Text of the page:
Rosalie Moscoe, RHN, RNCP

Speaker, Consultant, Author

Specializing in Stress Relief and Nutrition

1-877-653-0077

Food and Health Tips for the Holidays

health tips to not bingeYou’re preparing for a marathon of sorts – the holidays. For some, it a dash to the finish line – or perhaps a fight to the finish. Why not make this year’s holiday season be one of calm and enjoyment. You can start with fueling your mind and body to give you the energy you will need!

A Great Breakfast Jump Starts the Day

Eat a protein-rich breakfast before you leave home Skipping breakfast or eating high-sugar items like cookies and chocolate to keep you going will send your blood sugar spiking high and then dropping low.  Instead, choose yogurt, eggs or cheese, fruit, and toast with peanut or almond butter. These healthier options will keep stress chemicals like cortisol and adrenaline from coursing through your veins, keeping you calm and in control.

Are you a cookie monster?

Don’t bring excess cookies or chocolate into the house in advance of the holidays especially if you have weight issues. They’ll only get eaten (by you) and can increase glucose. This will make you cranky, tired and cause fluctuations of blood sugar and increase cravings. People eat a lot more over the holidays and there is a connection between food & mood. So if you don’t want to land up down in the dumps and exhausted for the holidays, stay away from too many pastries, heavy sauces or foods you know make you feel nauseated.

Tricks to keep from binging or drinking too much

Before you go to a holiday dinner, have a small snack before heading out the door such as yogurt and fruit, peanut butter and jam on toast. Eating something healthy before going to a social gathering will prevent hunger if a meal is being served later. Also, you’re less likely to binge on chips and other nibbles that are highly salted and have empty calories. Watch the amount of alcohol you’re consuming at work parties or home parties. And don’t drink on an empty stomach. Try to drink lots of water so you don’t say or do something you’ll be sorry for.

Keep to a good sleep routine. You’ll need your 7 – 9 hours of sleep per night to cope with added stresses. Poor sleep habits keep you jittery, irritable and feeling like you’re just dragging yourself around – certainly not happy. Don’t burn the midnight oil putting in extra work, wrapping gifts or writing greeting cards. Make sure to get plenty of sleep. Your mood will improve; you’ll boost your immune system and be more able to cope with a hectic schedule or sometimes stressful family parties.

Free time over the holidays?

If you have a lot of free time over the holidays – no family or significant other around, find other things to do.  Meet with friends who may be in the same boat as you. Go to movies, an art gallery or fun comedy show. If you enjoy being alone, you can catch up with throwing out junk, cleaning your cupboards or doing a project of some sort over the holidays.

Some people volunteer to help with meals to the needy delivering Meals on Wheels or working at one of the soup kitchens. You won’t be alone and you’ll help others celebrate. Helping others can lifts your spirits, you’ll increase feel good endorphins to your brain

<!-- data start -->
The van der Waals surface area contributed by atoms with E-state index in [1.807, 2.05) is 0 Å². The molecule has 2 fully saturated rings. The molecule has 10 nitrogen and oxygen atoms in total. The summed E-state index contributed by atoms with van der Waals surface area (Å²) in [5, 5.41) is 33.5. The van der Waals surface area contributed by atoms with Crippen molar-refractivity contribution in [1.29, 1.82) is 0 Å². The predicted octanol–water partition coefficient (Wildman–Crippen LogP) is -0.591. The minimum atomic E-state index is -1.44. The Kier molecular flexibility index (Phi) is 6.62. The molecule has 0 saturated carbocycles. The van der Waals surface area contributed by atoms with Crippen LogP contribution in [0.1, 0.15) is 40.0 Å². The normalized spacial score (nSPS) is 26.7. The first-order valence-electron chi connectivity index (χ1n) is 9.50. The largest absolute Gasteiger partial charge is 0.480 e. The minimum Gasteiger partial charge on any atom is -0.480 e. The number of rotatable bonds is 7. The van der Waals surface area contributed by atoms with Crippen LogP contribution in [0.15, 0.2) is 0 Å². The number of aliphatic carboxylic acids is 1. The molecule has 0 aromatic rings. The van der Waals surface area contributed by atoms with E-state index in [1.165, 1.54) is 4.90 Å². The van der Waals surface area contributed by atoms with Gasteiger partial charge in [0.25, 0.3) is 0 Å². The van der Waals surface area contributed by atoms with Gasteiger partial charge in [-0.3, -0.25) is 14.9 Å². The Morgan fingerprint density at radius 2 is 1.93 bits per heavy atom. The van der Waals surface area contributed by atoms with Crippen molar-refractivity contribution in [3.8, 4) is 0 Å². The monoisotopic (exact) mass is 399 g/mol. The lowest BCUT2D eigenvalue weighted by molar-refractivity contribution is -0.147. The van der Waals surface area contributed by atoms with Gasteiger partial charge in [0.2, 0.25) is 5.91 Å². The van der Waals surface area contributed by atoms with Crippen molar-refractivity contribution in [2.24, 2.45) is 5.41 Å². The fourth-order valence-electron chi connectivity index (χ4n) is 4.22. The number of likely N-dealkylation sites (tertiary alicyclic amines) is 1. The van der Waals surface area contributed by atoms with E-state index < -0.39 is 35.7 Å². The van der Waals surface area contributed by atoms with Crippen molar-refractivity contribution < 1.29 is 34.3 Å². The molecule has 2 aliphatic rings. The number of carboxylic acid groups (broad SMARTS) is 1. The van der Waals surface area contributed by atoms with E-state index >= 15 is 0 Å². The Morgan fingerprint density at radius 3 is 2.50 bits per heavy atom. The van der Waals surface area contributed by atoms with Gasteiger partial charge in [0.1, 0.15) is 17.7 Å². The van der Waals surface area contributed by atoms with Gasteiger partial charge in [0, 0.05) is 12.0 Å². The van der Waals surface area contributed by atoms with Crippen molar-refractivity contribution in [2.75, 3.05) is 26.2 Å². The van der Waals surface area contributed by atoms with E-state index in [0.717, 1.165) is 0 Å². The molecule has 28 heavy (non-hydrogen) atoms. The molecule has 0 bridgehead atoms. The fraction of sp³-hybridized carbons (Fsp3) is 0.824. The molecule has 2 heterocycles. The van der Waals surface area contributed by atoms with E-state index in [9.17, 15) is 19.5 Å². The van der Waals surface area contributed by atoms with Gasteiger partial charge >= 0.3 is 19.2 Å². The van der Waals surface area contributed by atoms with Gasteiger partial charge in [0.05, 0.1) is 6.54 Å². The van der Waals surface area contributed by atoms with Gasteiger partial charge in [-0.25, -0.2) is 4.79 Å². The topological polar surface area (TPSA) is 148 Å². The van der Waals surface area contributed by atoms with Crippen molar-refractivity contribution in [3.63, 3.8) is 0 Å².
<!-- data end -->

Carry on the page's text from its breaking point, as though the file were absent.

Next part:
Relative who annoys you

If you are with people in your family that annoy you or you can’t relate to, just chalk it up to a once or twice a year visit. Just smile and remain cordial. Keep it light. I don’t advise discussing politics or religion – two large topics that can get many into heated arguments.

Take time for some Deep breathing

If you find yourself getting stressed out, stop and breathe. Yes, breathe. “Take a minute to breathe deeply. To breathe properly you should breathe in to 2/3rds full, hold the breath for a moment, and then exhale completely and think I am calm. I can be calm with this difficult person. I’m okay.

If you deep breathe a few times a day, this small act can actually bring down blood pressure and calm anxious feelings, And you can do stress-relieving breathing anywhere—including the elevator or in the car (just don’t close your eyes!)  It’s great to deep breathe before going to an important meeting or before holiday parties.

Be in the moment

Another trick to halt anxiety and stress is to come into the present moment instead of thinking what else you have to do. Have you list ready and do one thing at a time without thinking of what’s next. Keep your mind on what is going on around you at all times and don’t text and walk at the same time – unless you want to bump in to poles or worse. Especially note where you parked your car at the mall!

Manage your time well – set out blocks of time one, two or three hours in your calendar for your many tasks. If you manage your time correctly, it can relieve a lot of stress. You won´t be worried about running late and trying to rush to catch up. Get hold of your day – become more organized. Make a list the night before of all the things you need to do the next day. Decide when you can do those chores and mark it in your calendar. Don’t drive from one end of the city to the other the same afternoon or evening. Try to schedule stops around the same areas if possible.

 

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